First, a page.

Construction: The Brandenburg Airport, Germany
Berlin’s long overdue Brandenburg Airport began construction in 2006, with the airport initially expected to open in 2011. However, the airport has been subject to numerous delays and the airport now has a new opening date. Berlin Brandenburg Airport is now expected to open on Oct. 31, 2020.
Megaproject: Yangshan Port
The Port of Shanghai became one of the most important transportation hubs in the world after the completion of its offshore expansion – the Yangshan Port.
Building this massive port was a gargantuan engineering feat. First, land reclamation was used to connect two islands 20 miles southeast of Shanghai. Next, the port was connected to the mainland via the Donghai Bridge, which opened in 2005 as the world’s longest sea crossing. The six-lane bridge took 6,000 workers two and half years to construct.
In 2016, the Port of Shanghai was the largest shipping port in the world, handling 37.1 million twenty-foot container equivalents.
Mining: Chuquicamata, Chile
Chuquicamata is the largest open pit copper mine by volume in the world, located 800 miles north of the Chilean capital, Santiago. In 2019, Chile’s national mining company Codelco initiated underground mining at Chuquicamata.
Deforestation: Ñuflo de Chávez, Bolivia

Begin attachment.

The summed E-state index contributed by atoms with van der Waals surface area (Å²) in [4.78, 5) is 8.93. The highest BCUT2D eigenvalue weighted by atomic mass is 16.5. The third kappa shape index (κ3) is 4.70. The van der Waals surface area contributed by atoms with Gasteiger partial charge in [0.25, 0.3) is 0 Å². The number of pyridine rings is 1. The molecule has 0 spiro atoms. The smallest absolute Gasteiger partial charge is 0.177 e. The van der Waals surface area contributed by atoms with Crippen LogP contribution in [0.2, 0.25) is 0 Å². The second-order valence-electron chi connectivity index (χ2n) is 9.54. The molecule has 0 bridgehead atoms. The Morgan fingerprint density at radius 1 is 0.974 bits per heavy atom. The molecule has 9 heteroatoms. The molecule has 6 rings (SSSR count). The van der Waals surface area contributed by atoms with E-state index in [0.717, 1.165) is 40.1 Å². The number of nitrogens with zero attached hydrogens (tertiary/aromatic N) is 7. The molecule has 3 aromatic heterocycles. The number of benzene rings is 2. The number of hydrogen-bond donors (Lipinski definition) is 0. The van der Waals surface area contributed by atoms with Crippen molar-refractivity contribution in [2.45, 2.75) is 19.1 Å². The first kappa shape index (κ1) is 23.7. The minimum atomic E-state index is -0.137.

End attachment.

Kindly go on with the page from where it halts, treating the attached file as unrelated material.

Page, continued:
Ñuflo de Chávez is one of the 15 provinces of the Bolivian Santa Cruz Department. Satellite images of southern Ñuflo de Chávez illustrate deforestation from agrarian expansion in the jungles of the Amazon. From the air, the deforestation takes on a unique grid pattern with circular clearings. Developed as part of an organized resettlement scheme, each circle is anchored by community amenities and housing, and surrounded by fields of soybeans cultivated for export.
According to Brazil’s National Institute for Space Research, 8.4 million soccer fields of land have been deforested in the Amazon over the past decade.
Shale Gas Boom: Odessa, Texas
The small town of Odessa sits in the middle of one of the most productive shale gas regions in the world, the Permian Basin. The region is expected to generate an average of 3.9 million barrels per day, roughly a third of total U.S. oil production. While the gas may come from underground, the pursuit of this source of energy has drastically altered the landscape, marking the terrain with roads, wells, and housing for workers.
Drying of the Aral Sea: Kazakhstan and Uzbekistan
It took almost 30 years to make a sea disappear. When the Soviet Union diverted the Amu Darya and Syr Darya rivers to irrigate cotton and rice fields in the 1960s, it turned the Aral Sea into a desert. Once the world’s fourth largest lake, the region is struggling to restore water levels and aquatic habitats.